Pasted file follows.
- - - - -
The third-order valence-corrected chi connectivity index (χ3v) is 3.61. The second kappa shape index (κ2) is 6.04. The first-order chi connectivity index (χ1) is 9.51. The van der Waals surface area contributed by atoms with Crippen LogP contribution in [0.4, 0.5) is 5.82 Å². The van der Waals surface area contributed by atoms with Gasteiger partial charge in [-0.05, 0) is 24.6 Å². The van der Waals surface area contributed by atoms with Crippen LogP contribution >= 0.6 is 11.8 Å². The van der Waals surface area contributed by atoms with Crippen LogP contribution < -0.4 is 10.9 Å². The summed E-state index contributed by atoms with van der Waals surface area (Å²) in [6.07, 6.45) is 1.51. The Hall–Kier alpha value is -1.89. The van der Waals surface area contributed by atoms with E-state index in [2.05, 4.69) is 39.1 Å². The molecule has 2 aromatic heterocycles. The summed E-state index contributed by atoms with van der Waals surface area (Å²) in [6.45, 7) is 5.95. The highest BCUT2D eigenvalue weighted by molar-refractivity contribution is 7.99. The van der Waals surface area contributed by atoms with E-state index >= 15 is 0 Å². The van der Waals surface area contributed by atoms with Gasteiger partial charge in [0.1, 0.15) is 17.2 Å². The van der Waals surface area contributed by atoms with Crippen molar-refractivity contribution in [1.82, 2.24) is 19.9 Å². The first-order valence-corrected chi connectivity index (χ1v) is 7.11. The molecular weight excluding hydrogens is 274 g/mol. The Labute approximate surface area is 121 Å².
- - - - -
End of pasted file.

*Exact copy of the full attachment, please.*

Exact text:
The third-order valence-corrected chi connectivity index (χ3v) is 3.61. The second kappa shape index (κ2) is 6.04. The first-order chi connectivity index (χ1) is 9.51. The van der Waals surface area contributed by atoms with Crippen LogP contribution in [0.4, 0.5) is 5.82 Å². The van der Waals surface area contributed by atoms with Gasteiger partial charge in [-0.05, 0) is 24.6 Å². The van der Waals surface area contributed by atoms with Crippen LogP contribution >= 0.6 is 11.8 Å². The van der Waals surface area contributed by atoms with Crippen LogP contribution < -0.4 is 10.9 Å². The summed E-state index contributed by atoms with van der Waals surface area (Å²) in [6.07, 6.45) is 1.51. The Hall–Kier alpha value is -1.89. The van der Waals surface area contributed by atoms with E-state index in [2.05, 4.69) is 39.1 Å². The molecule has 2 aromatic heterocycles. The summed E-state index contributed by atoms with van der Waals surface area (Å²) in [6.45, 7) is 5.95. The highest BCUT2D eigenvalue weighted by molar-refractivity contribution is 7.99. The van der Waals surface area contributed by atoms with E-state index >= 15 is 0 Å². The van der Waals surface area contributed by atoms with Gasteiger partial charge in [0.1, 0.15) is 17.2 Å². The van der Waals surface area contributed by atoms with Crippen molar-refractivity contribution in [1.82, 2.24) is 19.9 Å². The first-order valence-corrected chi connectivity index (χ1v) is 7.11. The molecular weight excluding hydrogens is 274 g/mol. The Labute approximate surface area is 121 Å².